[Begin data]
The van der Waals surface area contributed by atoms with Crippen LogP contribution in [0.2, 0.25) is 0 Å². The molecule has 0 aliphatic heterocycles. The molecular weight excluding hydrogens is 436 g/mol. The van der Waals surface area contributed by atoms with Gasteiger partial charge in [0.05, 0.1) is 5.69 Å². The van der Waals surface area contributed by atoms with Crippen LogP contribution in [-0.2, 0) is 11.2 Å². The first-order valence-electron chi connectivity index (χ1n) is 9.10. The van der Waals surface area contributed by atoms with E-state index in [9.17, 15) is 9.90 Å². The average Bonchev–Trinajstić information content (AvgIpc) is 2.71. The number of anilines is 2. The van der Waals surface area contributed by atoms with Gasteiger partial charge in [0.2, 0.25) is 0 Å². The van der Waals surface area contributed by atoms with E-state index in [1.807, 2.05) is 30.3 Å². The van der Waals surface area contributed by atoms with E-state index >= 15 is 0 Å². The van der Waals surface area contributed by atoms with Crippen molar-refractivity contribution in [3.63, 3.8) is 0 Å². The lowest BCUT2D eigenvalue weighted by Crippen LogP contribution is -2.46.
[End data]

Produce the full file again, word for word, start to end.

The van der Waals surface area contributed by atoms with Crippen LogP contribution in [0.2, 0.25) is 0 Å². The molecule has 0 aliphatic heterocycles. The molecular weight excluding hydrogens is 436 g/mol. The van der Waals surface area contributed by atoms with Gasteiger partial charge in [0.05, 0.1) is 5.69 Å². The van der Waals surface area contributed by atoms with Crippen LogP contribution in [-0.2, 0) is 11.2 Å². The first-order valence-electron chi connectivity index (χ1n) is 9.10. The van der Waals surface area contributed by atoms with E-state index in [9.17, 15) is 9.90 Å². The average Bonchev–Trinajstić information content (AvgIpc) is 2.71. The number of anilines is 2. The van der Waals surface area contributed by atoms with Gasteiger partial charge in [0.2, 0.25) is 0 Å². The van der Waals surface area contributed by atoms with E-state index in [1.807, 2.05) is 30.3 Å². The van der Waals surface area contributed by atoms with E-state index >= 15 is 0 Å². The van der Waals surface area contributed by atoms with Crippen molar-refractivity contribution in [3.63, 3.8) is 0 Å². The lowest BCUT2D eigenvalue weighted by Crippen LogP contribution is -2.46.